“Definitely turn the television off because the repeated exposure to the coverage, the stories, the photographs … It’s upsetting, and we can minimize that just by minimizing our exposure to it,” Giambalvo said.
If a child’s concerns or anxiety about the shooting appear intense, persist or worsen, or the child stops showing interest in once-favorite activities, professional support may be in order, Giambalvo said.
As a child grows, their response to a traumatic event can evolve, Frost-Pettengill said. Parents should be on the lookout for warning signs that a child is struggling to cope, even months later, she said.
It’s natural to feel shaken in the days and months following such a tragedy, Giambalvo said, but key to moving on with life will be reaching out to family, friends, and neighbors, she said.
“We need to rebuild our sense of safety and community,” Giambalvo said.
Posted by Myself at 10:17 PM
Thursday, December 6, 2012
Question: Do you have any suggestions on healthy foods to eat during the holiday season?
A: The holidays are in full swing and festive food is everywhere. Food is an essential part of any celebration, and the holidays bring with them a smorgasbord of options. While these foods are delicious to eat, some have the added bonus of containing cancer-preventing nutrients. We often think of holiday food as rich and fattening and perhaps not very good for us. But you can find ways to eat healthy by adding more “cancer-blocking” foods into festivities.
Many foods are sources of antioxidants, phytonutrients, omega 3 fatty acids, fiber and other nutrients known to help prevent cancer. Pumpkin can be a holiday staple for many families, and for some, it may be one of the tastiest ways to enhance the body’s own natural cancer fighting ability. Pumpkins are packed with nutrients called carotenoids, which have been linked to the prevention of colon, prostate, breast and lung cancer. Other examples are sweet potatoes, carrots, and butternut and acorn squash.
Apples are another food packed with cancer preventing properties, thanks to the nutrient quercitin which protects DNA in the body’s cells from damage that could lead to the development of cancer. To get the most protection against cancer from apples, eat them with the skin on and not combined with sugar and fats, like in a pie.
Snack on popcorn! Did you know that popcorn is a whole grain and that wild or brown rice are also whole grains? Use them for soups, stuffing or as a side dish.
A few suggestions:
Make a dip out of smoked salmon; serve shrimp along with raw vegetables; and don’t forget the cocktail sauce and salsa (tomatoes are an excellent source of lycopene, vitamin C and potassium); serve cranberry relish or sauce as a condiment or side dish; and use cranberry juice in the holiday party punch.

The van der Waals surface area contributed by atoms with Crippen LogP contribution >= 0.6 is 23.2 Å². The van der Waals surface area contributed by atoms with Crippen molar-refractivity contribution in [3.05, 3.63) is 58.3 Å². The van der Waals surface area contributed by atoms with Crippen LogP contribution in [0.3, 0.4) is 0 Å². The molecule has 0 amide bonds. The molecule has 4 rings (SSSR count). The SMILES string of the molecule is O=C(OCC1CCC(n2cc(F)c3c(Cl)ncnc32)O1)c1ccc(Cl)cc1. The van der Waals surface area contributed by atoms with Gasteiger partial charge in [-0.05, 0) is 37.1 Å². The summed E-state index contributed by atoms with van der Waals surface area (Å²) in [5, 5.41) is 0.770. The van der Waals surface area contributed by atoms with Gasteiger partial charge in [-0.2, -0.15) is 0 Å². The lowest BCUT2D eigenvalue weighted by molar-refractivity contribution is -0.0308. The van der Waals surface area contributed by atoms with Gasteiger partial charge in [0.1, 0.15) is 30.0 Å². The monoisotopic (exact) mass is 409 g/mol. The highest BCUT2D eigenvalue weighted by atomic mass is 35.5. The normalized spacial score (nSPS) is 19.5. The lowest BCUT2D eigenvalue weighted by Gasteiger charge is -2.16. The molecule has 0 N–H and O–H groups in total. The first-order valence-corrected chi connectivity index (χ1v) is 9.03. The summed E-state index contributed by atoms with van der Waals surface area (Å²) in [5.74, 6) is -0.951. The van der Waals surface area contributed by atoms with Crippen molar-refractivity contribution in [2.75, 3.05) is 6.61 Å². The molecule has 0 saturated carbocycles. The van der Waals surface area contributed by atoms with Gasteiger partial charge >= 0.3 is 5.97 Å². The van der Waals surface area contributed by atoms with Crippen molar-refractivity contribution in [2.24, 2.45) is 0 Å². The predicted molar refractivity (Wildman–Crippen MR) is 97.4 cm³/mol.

The overall key to finding cancer-fighting foods is to look for a rainbow of colors. Produce like pomegranates, tomatoes, eggplant, grapes, cherries, and turnips that have brighter and richer pigment, also have higher level of nutrients. Eating whole foods typically provides greater health benefits than taking a dietary supplement.
Also consider adding dried fruits and nuts to salads or making dips made from legumes, such as hummus or black bean dip, which are good sources of fiber and other phytonutrients. Make a snack mix out of dried cranberries, almonds and dark chocolate bits. All nuts are high in antioxidants, protein, fiber, healthy fats, vitamins and minerals. When baking, use dark chocolate and walnuts. Dark chocolate, my favorite, has more antioxidants (known as flavonols or phenols) than milk chocolate. And don’t think you have to avoid sweets. Contrary to popular belief, sugar doesn’t feed cancer, but it can contribute to unwanted and unnecessary calories, so you may want to practice moderation. One of the easiest and most effective ways to promote good health and to help protect against cancer is with your diet. The American Cancer Society estimates that one third of all American cancer deaths may be diet-related.
I hope these suggestions got your imaginations running. Remember, Marian Cancer Care provides, at no charge, dietary counseling for cancer patients and services to our Central Coast community. For more information, please call 219-4673.
Posted by Myself at 3:06 AM